Next year for history, we will be studying Early American History with Beautiful Feet Books.  I wasn't going to blog about it until well after we started, so I could just share how well it was working for us.  Then I decided I might as well share our entire journey, because in all my initial research, I couldn't really find many other homeschoolers who shared their actual experiences with it.  Well, I found a few blog posts about the older editions of the upper level materials, but my search turned up nothing substantial for the elementary levels.  I wanted to know how it worked in a real homeschool, what worked, what didn't work.  What the lessons looked like in real life, what the planning would be like for me.

    Finally, finally, I came across a blog, A Story in Time, where a real homeschool mom shared her experience with Beautiful Feet Books because she couldn't find the same things I was looking for when she searched either.  If other homeschoolers feel the way I do, research the way I do, then I feel like maybe someone who's researching Early American History from Beautiful Feet Books will happen across my series, and hers, and decide if this program is or is not right for their family.  So here we go . . .

    Why Early American History?
    I really did love our former curriculum, and it served its purpose when we needed it most.  I look forward to using it again with the girls, but it was time for the boys to move on.  So why did I go with Beautiful Feet Books, and why specifically did we start with Early American History?
    • Separate history and science - We are now at a point where we want something more streamlined and sequential, and the unit study approach wasn't working in this regard
    • Charlotte Mason friendly - We were doing a literature-based approach, but I wanted to move back towards her methods a bit more, with less busywork 
    • Flexible lessons - I wanted a guide with a suggested flow and sequence, but not something so structured that I would feel restricted to "getting it all done" instead of using it the way that works best for us
    • American History - I read this article about starting with American history (and another similar one that I cannot find at the moment) and it just felt right.  Plus, I know my boys well.  I know this is a good place for us for next year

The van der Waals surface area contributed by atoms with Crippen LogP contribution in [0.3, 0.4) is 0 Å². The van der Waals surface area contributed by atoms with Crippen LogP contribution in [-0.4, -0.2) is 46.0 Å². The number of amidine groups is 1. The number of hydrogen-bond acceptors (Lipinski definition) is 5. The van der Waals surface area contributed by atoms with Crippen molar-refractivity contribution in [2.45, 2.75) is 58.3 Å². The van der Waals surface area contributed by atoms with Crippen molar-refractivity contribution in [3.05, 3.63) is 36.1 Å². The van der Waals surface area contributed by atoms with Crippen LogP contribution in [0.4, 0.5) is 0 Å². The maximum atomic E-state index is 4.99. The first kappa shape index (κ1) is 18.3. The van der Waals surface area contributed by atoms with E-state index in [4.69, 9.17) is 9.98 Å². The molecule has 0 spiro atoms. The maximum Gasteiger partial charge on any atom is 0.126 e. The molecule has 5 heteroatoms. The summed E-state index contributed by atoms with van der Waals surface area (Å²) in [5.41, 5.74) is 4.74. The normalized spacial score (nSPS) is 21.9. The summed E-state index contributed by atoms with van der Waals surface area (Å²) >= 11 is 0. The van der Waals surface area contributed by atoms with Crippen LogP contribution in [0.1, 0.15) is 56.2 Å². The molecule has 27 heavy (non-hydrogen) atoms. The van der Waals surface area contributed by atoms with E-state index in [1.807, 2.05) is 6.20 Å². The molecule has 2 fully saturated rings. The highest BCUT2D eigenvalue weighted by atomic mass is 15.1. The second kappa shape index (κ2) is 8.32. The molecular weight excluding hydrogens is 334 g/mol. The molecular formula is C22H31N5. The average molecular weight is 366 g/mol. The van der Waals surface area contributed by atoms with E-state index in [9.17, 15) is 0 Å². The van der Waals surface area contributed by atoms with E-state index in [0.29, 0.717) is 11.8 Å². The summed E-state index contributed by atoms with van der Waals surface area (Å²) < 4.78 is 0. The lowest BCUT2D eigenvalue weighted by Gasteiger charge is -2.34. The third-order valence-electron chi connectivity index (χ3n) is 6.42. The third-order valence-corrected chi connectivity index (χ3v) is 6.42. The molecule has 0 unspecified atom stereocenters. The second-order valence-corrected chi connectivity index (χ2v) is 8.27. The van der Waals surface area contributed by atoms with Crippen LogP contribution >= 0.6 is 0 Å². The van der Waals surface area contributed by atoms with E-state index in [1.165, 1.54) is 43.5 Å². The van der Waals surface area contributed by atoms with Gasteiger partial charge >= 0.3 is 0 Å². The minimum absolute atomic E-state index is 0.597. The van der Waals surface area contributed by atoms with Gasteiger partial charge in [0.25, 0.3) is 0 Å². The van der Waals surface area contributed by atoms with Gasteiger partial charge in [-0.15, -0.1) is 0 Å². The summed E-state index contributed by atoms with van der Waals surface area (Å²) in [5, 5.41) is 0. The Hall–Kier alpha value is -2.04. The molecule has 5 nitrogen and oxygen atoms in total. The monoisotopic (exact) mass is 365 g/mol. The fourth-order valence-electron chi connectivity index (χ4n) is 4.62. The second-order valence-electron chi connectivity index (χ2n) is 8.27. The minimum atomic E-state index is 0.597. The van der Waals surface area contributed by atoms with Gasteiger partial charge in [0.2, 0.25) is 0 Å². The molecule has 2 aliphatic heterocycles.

Beautiful Feet Books is very CM friendly.  It uses living books and the lessons are short.  There is no student workbook or test booklet just to quiz children on useless facts.  Instead, it offers a reading guide and provides questions and prompts, to encourage meaningful discussions.  The student's "work" is created in a notebook, and the manual does give suggestions for mapping, copywork, and the occasional report.  After going through the manual, not every assignment is in line with the CM philosophy, particularly for the intended age range, but they definitely look easy enough to adapt.  I do plan to share how that goes as we work through it.

    Primary vs. Intermediate

    There are two elementary levels for covering Early American History that could have worked for us.  Primary is labeled as K-3, and Emory falls squarely in this range, being a rising second grader who is technically the age of a first grader.  Intermediate is intended for 4th-6th grades, and Elliott is on the young end of this range, so my first instinct was to use Primary, and just adjust up for my 4th grader as necessary.   I looked over all the samples I could find.  I noticed there was some overlap in the books used for each level, so I started checking suggested age/grade recommendations, and I read descriptions and reviews for the books, and I previewed the samples on Amazon.  I realized that most of the books used in Primary were well within my oldest son's age range, many with a suggested level of up to 6th grade.  I think these books can sufficiently challenge him, especially since we've not thoroughly covered this time period before, because I can always adjust the assignments to meet his skill level.